MLB Is Unjust With Enforcement Of Gambling Rules

Like most Americans and baseball fans, I tuned in to watch Todd Frazier win the 2015 Home Run Derby, as well as the American League defeat the National League 6-3 in the 86th All Star Game. These celebrations of the best baseball players the world has to offer also included Pete Rose, the longtime Red and all-time hit leader. Pete Rose was banned for life after admitting to betting on baseball, and was allowed to participate in this year’s festivities by Commissioner Manfred. As ironic as it is, gambling on the All-Star Game events was very prevalent.

The odds and bets began with the Home Run Derby. There were ever-changing odds as to who would win, and with the new time factor being shortened from five minutes to four on Derby Day, the odds kept changing. Thousands across the country and even the world were betting on the All-Star Game. But this is relatively commonplace in the sports betting world.

The problem I see starts when the online fantasy sports site DraftKings gets involved. If you watched any of the festivities, you were sure to notice a commercial by them, or the huge sign out in left centerfield. For those unaware, DraftKings is a daily fantasy sports website that offers daily games for a few dollars. It’s a great concept and I’m not taking that away from them; I just have a problem with Major League Baseball’s partnership with them. They are the official fantasy sports sponsor of Major League Baseball and have been everywhere this year. It’s almost impossible not to see one of their ads during a ballgame. Players, as well as teams and MLB itself, have been promoting this site so much this year that even MLB Network has devoted a segment to having their analysts give their daily picks for the day.

Call it fantasy sports all you want. Any time money gets involved with anything involving the performance of professional athletes, it is gambling.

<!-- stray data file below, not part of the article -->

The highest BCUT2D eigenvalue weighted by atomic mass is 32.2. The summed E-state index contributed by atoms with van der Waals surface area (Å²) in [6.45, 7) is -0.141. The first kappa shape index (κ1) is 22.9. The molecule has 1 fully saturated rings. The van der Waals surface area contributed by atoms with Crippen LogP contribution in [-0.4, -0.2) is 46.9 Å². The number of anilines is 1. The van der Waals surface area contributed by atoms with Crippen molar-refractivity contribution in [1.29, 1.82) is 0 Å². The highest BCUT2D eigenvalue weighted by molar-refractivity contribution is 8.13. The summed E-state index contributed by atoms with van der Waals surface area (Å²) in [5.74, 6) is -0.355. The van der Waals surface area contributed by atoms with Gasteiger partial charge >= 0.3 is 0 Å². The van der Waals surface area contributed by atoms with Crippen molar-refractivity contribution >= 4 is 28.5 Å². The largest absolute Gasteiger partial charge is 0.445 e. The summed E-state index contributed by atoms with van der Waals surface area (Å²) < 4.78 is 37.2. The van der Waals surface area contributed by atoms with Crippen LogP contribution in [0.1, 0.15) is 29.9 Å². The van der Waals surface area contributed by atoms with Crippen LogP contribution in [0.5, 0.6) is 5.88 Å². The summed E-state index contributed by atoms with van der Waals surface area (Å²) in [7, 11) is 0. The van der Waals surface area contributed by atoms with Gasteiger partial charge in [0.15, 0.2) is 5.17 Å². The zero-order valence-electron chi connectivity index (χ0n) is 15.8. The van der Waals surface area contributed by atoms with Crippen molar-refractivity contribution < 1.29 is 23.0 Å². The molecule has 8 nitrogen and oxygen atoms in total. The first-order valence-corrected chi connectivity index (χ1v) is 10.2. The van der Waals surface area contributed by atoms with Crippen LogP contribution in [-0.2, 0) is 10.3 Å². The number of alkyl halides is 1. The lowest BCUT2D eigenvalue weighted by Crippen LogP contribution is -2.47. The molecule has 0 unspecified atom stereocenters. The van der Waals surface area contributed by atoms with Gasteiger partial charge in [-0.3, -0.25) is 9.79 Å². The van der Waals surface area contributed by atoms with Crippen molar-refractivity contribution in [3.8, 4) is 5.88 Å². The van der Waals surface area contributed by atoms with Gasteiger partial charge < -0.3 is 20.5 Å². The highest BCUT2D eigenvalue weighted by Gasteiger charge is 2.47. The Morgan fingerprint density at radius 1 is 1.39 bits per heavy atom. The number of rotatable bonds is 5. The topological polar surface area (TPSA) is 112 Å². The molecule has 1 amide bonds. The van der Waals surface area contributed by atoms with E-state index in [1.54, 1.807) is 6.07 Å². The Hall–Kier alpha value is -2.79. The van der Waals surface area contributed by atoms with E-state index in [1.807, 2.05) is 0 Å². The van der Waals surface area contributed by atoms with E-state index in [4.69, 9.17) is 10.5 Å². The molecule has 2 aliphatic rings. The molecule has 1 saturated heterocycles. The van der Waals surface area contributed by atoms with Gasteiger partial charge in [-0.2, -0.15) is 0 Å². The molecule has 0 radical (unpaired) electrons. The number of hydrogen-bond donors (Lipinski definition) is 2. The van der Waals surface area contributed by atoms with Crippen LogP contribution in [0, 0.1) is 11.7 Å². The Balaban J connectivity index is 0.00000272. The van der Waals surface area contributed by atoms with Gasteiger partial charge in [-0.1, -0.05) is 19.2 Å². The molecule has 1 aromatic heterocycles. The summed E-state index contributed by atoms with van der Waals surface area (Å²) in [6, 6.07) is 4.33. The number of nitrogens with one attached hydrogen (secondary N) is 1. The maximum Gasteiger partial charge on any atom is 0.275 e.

Now this website is great and all, but it’s a little bit hypocritical for baseball to be promoting gambling when Pete Rose, as well as members of the 1919 White Sox, were banned or life for their involvement in gambling on baseball games. While the Sox situation is different from Rose, they were still all affected. DraftKings has millions of players every day, and I’m certain that a few Major League Baseball players have tried the site out. I’ve never used the site, but it looks like a lot of fun and I don’t doubt that these players felt the same way and tried it out.

Players who have used this website have certainly talked to teammates and friends about how cool it is, or how they picked their teammate to help them win that day. My question is: where is their lifetime ban? They broke the same rules that Rose, Shoeless Joe Jackson, and others have, but have no repercussions. I know it’s not a few thousand dollars, but it’s still betting on baseball, and that’s a violation of rule 21 Section D about misconduct: “Any player, umpire, or club or league official or employee, who shall bet any sum whatsoever upon any baseball game in connection with which the bettor has a duty to perform shall be declared permanently ineligible.”

Whether its $1 or $1,000, it still violates the rules of Major League Baseball.

This isn’t a lash out against MLB, or a “reinstate Rose” case. Although I would love to see Pete and Shoeless Joe in the Hall, what MLB does is their choice. I just think that MLB should enforce all rules and conduct policies equally. No favoritism, just enforce everything the same. I’m sure that the Major League Baseball executives are aware that players and people inside MLB use this site and others like it, they just aren’t acting on it.

“I made a big mistake. I was wrong. But I can’t change it. I just wish people would understand and give me a second chance. I won’t need a third chance.” –Pete Rose

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